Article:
What to expect from the property market in 2018

 

South Africa’s sometimes volatile currency and economy can be daunting for some investors, but economic uncertainty does not necessarily affect all sectors. Despite confidence in the economy remaining somewhat skeptical, many new construction projects were announced during 2017 and significant investment has been made into the property industry – with more expected in 2018.

“Properties in Amdec new urban precincts continue to sell, and demand is higher than ever,” according to Managing Director of ‎Amdec Property Developments Nicholas Stopforth.

While spikes in investment in property do directly relate to confidence in the economy, as with any other investment, there are some developments that will vastly outperform others.

In Cape Town, for example, demand for property remains high despite the current water crisis. The Mother City continues to be an attractive market for international investors, for obvious aesthetic reasons, as well as locals who are still “optimistic” about the state of the country.

“We are seeing a lot of interest in properties on the foreshore and Atlantic Seaboard areas,” says Stopforth. “There are significant opportunities for capital growth in the city. The Yacht Club development at the Roggebaai Canal precinct at the entrance to Cape Town’s waterfrong, for example, launched in January 2016 at R48 000 per square metre and the last unit was sold at the end of 2016 for R75 000 per square metre.

He believes if investors in the development were to sell now they could achieve a price higher than the R75000m2

Another example is their latest development, Harbour Arch on Cape Town’s foreshore – with the first phase due for completion by end 2020.  It will be the largest of its kind in the city at 5.8 hectares.  The investor packages started at R48 000 and now sell for up to R70 000 per square metre. Of 432 residential units available, less than 90 remain.

Another trend he foresees for 2018 is more youth moving into city centres, noting that “traffic is a time waster in our modern life”.

“People, and in particular young people, don’t want to sit in traffic for hours every day. There is a strong demand for properties in the CBD from young professionals trying to simplify their lives,” he explains.

With space in city centres being a limited resource, the only way to cater to the demand is to create new urban precincts.  Stopforth believes mixed-use precincts will be the biggest property trend in 2018.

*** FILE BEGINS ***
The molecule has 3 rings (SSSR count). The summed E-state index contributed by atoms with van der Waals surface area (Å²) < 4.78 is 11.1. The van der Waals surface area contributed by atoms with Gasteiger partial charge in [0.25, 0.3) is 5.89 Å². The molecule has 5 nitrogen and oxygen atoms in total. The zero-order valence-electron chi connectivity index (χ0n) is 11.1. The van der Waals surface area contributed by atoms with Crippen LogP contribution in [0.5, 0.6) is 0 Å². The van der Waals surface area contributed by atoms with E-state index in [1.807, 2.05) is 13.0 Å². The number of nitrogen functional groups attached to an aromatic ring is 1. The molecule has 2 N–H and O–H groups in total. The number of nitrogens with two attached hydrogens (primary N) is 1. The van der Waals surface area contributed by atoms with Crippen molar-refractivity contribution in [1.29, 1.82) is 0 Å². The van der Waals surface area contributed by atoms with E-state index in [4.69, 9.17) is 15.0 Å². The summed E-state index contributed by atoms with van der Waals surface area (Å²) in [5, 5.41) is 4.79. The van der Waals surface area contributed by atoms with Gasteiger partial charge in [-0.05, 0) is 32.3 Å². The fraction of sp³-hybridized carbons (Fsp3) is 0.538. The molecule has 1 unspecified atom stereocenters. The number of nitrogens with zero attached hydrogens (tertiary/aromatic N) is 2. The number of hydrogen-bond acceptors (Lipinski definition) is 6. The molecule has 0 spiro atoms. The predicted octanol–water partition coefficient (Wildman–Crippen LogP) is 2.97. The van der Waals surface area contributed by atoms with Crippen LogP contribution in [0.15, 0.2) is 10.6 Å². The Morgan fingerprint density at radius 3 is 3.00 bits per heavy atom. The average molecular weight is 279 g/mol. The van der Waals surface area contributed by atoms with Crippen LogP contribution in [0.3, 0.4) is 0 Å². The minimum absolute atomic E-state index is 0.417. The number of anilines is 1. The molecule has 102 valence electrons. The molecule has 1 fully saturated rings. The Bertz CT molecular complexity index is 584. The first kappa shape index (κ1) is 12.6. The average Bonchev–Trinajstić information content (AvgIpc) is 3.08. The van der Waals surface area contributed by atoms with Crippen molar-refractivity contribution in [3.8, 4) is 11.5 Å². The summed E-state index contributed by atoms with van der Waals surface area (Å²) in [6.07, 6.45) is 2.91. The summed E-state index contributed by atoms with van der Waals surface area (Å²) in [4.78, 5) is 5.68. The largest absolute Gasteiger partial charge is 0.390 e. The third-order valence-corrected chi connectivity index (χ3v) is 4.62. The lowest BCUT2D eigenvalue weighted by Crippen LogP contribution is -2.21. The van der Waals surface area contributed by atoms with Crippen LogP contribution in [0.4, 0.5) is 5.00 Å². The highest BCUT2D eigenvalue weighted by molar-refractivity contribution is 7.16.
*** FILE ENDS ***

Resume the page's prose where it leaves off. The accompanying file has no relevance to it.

But mixed-use schemes need feet, they need people supporting the restaurants, retail outlets and hotels, and having meetings in cafes and bars. To meet their clear demand for inner-city properties, it is essential that developers create products that are affordable to young professionals.

And the best way to get a good price in such a development? Stopforth advises investing off-plan.

“Get in at the beginning, when developers are looking to get a project off the ground with initial sales – before the risk is gone and the prices go up.”.

Amdec Property Group is known for developing new urbanism-style precincts such as their flagship development Melrose Arch in Johannesburg, and the newly-announced Harbour Arch which is in the first phase of development in Cape Town.

“We have many international buyers in our developments, especially in Cape Town as a unique market with so many great property opportunities.

Additionally, trend-wise developers are under pressure to incorporate water-wise features in new developments. He advises those wishing to sell freehold properties should do the same.

“The water crisis in Cape Town is the major talking point of the moment, but it isn’t putting people off purchasing property in the city. People are, however, asking what developers are doing about it,” says Stopforth. “As responsible developers, we put water saving designs such as grey water recycling, rain water harvesting and where possible, desalination of the ground water we are obliged to pump.“

The core aspect of such developments is that everything you need is accessible by foot – with hospitality, commercial, and residential space combined to create an urban haven.

Stopforth explains that safety and security, combined with a “real sense of community”, creates an appealing lifestyle which is safe and secure.